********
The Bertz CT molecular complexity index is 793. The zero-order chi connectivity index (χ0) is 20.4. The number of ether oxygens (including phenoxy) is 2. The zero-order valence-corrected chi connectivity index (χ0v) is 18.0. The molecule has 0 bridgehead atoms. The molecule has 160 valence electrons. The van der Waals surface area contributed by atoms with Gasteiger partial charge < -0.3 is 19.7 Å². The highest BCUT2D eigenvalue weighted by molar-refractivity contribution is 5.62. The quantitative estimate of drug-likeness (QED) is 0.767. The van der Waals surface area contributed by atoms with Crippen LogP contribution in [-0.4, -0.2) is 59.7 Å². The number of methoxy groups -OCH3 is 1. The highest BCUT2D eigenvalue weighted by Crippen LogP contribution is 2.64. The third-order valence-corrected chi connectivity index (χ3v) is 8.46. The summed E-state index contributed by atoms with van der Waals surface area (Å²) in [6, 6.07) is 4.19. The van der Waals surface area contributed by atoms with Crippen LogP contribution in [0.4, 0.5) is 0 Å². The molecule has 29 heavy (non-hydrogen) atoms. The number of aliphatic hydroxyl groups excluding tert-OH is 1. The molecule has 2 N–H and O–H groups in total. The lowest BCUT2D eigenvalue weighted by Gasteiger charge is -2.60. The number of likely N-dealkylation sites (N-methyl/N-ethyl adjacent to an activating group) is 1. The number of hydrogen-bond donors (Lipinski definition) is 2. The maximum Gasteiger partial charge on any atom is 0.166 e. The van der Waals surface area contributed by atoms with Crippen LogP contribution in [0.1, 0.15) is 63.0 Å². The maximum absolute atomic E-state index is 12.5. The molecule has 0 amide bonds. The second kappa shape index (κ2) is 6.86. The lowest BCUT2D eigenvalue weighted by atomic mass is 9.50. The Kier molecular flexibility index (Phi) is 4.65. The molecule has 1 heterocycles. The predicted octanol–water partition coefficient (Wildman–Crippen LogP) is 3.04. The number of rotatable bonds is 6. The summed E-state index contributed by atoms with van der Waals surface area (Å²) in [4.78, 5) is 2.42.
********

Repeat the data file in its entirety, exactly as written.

The Bertz CT molecular complexity index is 793. The zero-order chi connectivity index (χ0) is 20.4. The number of ether oxygens (including phenoxy) is 2. The zero-order valence-corrected chi connectivity index (χ0v) is 18.0. The molecule has 0 bridgehead atoms. The molecule has 160 valence electrons. The van der Waals surface area contributed by atoms with Gasteiger partial charge < -0.3 is 19.7 Å². The highest BCUT2D eigenvalue weighted by molar-refractivity contribution is 5.62. The quantitative estimate of drug-likeness (QED) is 0.767. The van der Waals surface area contributed by atoms with Crippen LogP contribution in [-0.4, -0.2) is 59.7 Å². The number of methoxy groups -OCH3 is 1. The highest BCUT2D eigenvalue weighted by Crippen LogP contribution is 2.64. The third-order valence-corrected chi connectivity index (χ3v) is 8.46. The summed E-state index contributed by atoms with van der Waals surface area (Å²) in [6, 6.07) is 4.19. The van der Waals surface area contributed by atoms with Crippen LogP contribution in [0.4, 0.5) is 0 Å². The molecule has 29 heavy (non-hydrogen) atoms. The number of aliphatic hydroxyl groups excluding tert-OH is 1. The molecule has 2 N–H and O–H groups in total. The lowest BCUT2D eigenvalue weighted by Gasteiger charge is -2.60. The number of likely N-dealkylation sites (N-methyl/N-ethyl adjacent to an activating group) is 1. The number of hydrogen-bond donors (Lipinski definition) is 2. The maximum Gasteiger partial charge on any atom is 0.166 e. The van der Waals surface area contributed by atoms with Crippen LogP contribution in [0.1, 0.15) is 63.0 Å². The maximum absolute atomic E-state index is 12.5. The molecule has 0 amide bonds. The second kappa shape index (κ2) is 6.86. The lowest BCUT2D eigenvalue weighted by atomic mass is 9.50. The Kier molecular flexibility index (Phi) is 4.65. The molecule has 1 heterocycles. The predicted octanol–water partition coefficient (Wildman–Crippen LogP) is 3.04. The number of rotatable bonds is 6. The summed E-state index contributed by atoms with van der Waals surface area (Å²) in [4.78, 5) is 2.42.